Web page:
It is also a nice way to meet Croatian locals, discover their favourite places and have something of cultural exchange. Of course, you are still meeting a stranger off the internet so always check their references to make sure they look relatively sane. 

Organised events for travellers 

Free weekly Couchsurfing events are organised for travellers and expats in large cities such as Split, Dubrovnik and Zagreb. You will also find events organised on, particularly in Zagreb which has a large expat population. 

Croatia travel groups on Facebook 

Vis island, Croatia
Vis island, Croatia

Croatia travel groups are a good way to meet fellow travellers during your trip. They are also a good platform for asking any questions you are concerned about, and for gaining advice and information.

You can simply post in the groups when you arrive in certain cities and see if anyone would like to grab a coffee, check out a local restaurant, etc. You are likely to get plenty of responses as a lot of these groups are very active. 

Recommended Croatia Facebook groups 

A number of Croatia Facebook groups that are worth adding to your radar for solo travel in Croatia are shortlisted below. 

Best Destinations for Solo Travel in Croatia 

A lot of visitors to Croatia follow the same island-hopping route from Split to Dubrovnik (or vice versa). But the reality is that Croatia offers so much more than that. 

The best destinations for solo travel in Croatia are somewhat subjective and depend on you, your travel style, and what you are hoping to get out of your trip. If you want to visit well-trodden places where you will effortlessly meet tons of other travellers, there are plenty of places where you can do that. 

There are also a lot of party islands in Croatia (like Hvar) where you can really let loose and dance every night away. At the same time, if you hope to use your solo trip as a chance to enjoy some peace and quiet alone, there are many places where you can escape the hordes.

(Yes, even in the peak summer months). Some of the best destinations for solo travel in Croatia are explored below. 


Split is a great starting point for any wider Croatia itinerary. The city is rich in history and culture and boasts excellent transport links to the Adriatic islands, or to other towns and cities along the Dalmatian coast. 

Many international airlines fly to Croatia, including many routes from within Europe. In the last few years, Split has really soared in popularity, particularly as a Digital Nomad hotspot.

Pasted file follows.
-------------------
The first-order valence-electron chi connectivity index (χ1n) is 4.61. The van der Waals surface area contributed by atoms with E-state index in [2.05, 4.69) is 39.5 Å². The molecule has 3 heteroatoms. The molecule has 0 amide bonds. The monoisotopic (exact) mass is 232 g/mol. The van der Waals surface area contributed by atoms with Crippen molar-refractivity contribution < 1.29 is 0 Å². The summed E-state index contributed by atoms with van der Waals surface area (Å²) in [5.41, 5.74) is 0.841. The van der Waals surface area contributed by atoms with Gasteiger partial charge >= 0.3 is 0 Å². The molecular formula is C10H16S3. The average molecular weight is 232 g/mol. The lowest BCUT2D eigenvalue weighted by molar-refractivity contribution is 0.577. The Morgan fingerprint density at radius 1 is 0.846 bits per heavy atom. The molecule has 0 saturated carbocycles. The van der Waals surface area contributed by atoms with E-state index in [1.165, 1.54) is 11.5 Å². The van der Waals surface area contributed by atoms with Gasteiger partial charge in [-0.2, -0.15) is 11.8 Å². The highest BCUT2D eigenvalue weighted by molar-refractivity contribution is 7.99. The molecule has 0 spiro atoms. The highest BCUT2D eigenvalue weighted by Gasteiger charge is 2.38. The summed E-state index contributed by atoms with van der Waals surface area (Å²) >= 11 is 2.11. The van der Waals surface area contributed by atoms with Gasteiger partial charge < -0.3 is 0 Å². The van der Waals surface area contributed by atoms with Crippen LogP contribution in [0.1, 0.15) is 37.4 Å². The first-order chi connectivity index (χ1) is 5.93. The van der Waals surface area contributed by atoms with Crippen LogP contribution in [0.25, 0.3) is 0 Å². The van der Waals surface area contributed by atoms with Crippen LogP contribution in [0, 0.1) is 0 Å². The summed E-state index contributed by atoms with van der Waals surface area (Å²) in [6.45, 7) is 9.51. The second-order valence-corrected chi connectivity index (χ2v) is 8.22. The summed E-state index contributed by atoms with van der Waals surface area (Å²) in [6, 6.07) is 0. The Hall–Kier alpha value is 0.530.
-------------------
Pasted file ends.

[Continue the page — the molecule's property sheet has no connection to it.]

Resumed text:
You will effortlessly and easily meet other travellers here as it is one of the most popular travel destinations in the country. There is also a Split Couchsurfing group that meets and hangs out every week.

Start your time in Split by paying a visit to Diocletian’s Palace. This ancient palace was built for the Roman Emperor Diocletian at the turn of the fourth century.

Today, the upper level of the palace is a marketplace where you can purchase all manner of souvenirs, trinkets, and artisanal goods. If you are particularly interested in history, you can tour the tunnels and aqueducts beneath the palace and discover how advanced Roman engineering was for its time.

From here, stroll to St. Duje’s Cathedral – the oldest cathedral building in the world. Watch locals haggle ferociously at the Stari Pazar grocery market and be sure to grab coffee or cocktails overlooking the sea.

2-3 days is enough for an initial Split itinerary. However, you can also use the Dalmatian capital as a base for exploring nearby towns, cities and islands (e.g. Trogir, Solta, etc).

There are also plenty of great bars and restaurants in Split. So, if you decide you want to stick around longer and just hang out and socialize, you certainly won’t be bored even if you spend a week or so here. 


In 2021, the gorgeous island of Hvar was recognized by Condé Nast Traveler as being the best European island to travel to. And while Hvar is known for being something of a party destination, that certainly isn’t all the island has to offer. 

Hvar town, although often crowded in the summer, is bursting with character and old-fashioned charm. You can enjoy navigating your way through its labyrinth-like network of cobbled streets and alleyways. 

Each twist and turn reveals independent boutique stores, independent coffee shops, and adorable guesthouses. If you want to party, you can join one of the many bar crawls or boat parties that depart every night.